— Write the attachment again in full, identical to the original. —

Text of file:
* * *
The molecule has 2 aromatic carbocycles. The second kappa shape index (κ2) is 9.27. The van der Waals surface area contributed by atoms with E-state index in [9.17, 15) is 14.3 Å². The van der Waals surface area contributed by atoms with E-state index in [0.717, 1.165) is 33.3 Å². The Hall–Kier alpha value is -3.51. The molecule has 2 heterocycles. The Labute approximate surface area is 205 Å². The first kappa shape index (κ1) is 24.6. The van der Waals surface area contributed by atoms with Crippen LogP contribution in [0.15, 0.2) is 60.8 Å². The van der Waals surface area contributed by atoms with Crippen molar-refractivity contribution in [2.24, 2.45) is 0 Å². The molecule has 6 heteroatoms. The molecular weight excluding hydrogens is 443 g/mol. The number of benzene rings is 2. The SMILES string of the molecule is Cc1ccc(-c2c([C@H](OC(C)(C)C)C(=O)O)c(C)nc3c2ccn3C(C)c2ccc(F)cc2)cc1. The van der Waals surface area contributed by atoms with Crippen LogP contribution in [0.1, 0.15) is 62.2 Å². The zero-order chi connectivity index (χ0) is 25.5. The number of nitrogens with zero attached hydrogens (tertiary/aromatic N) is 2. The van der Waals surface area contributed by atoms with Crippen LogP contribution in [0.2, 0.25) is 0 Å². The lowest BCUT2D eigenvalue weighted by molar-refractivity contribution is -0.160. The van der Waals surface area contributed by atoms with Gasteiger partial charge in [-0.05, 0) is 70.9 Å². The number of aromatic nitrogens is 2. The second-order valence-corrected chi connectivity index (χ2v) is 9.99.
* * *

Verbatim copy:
The molecule has 2 aromatic carbocycles. The second kappa shape index (κ2) is 9.27. The van der Waals surface area contributed by atoms with E-state index in [9.17, 15) is 14.3 Å². The van der Waals surface area contributed by atoms with E-state index in [0.717, 1.165) is 33.3 Å². The Hall–Kier alpha value is -3.51. The molecule has 2 heterocycles. The Labute approximate surface area is 205 Å². The first kappa shape index (κ1) is 24.6. The van der Waals surface area contributed by atoms with Crippen LogP contribution in [0.15, 0.2) is 60.8 Å². The van der Waals surface area contributed by atoms with Crippen molar-refractivity contribution in [2.24, 2.45) is 0 Å². The molecule has 6 heteroatoms. The molecular weight excluding hydrogens is 443 g/mol. The number of benzene rings is 2. The SMILES string of the molecule is Cc1ccc(-c2c([C@H](OC(C)(C)C)C(=O)O)c(C)nc3c2ccn3C(C)c2ccc(F)cc2)cc1. The van der Waals surface area contributed by atoms with Crippen LogP contribution in [0.1, 0.15) is 62.2 Å². The zero-order chi connectivity index (χ0) is 25.5. The number of nitrogens with zero attached hydrogens (tertiary/aromatic N) is 2. The van der Waals surface area contributed by atoms with Crippen LogP contribution in [0.2, 0.25) is 0 Å². The lowest BCUT2D eigenvalue weighted by molar-refractivity contribution is -0.160. The van der Waals surface area contributed by atoms with Gasteiger partial charge in [-0.05, 0) is 70.9 Å². The number of aromatic nitrogens is 2. The second-order valence-corrected chi connectivity index (χ2v) is 9.99.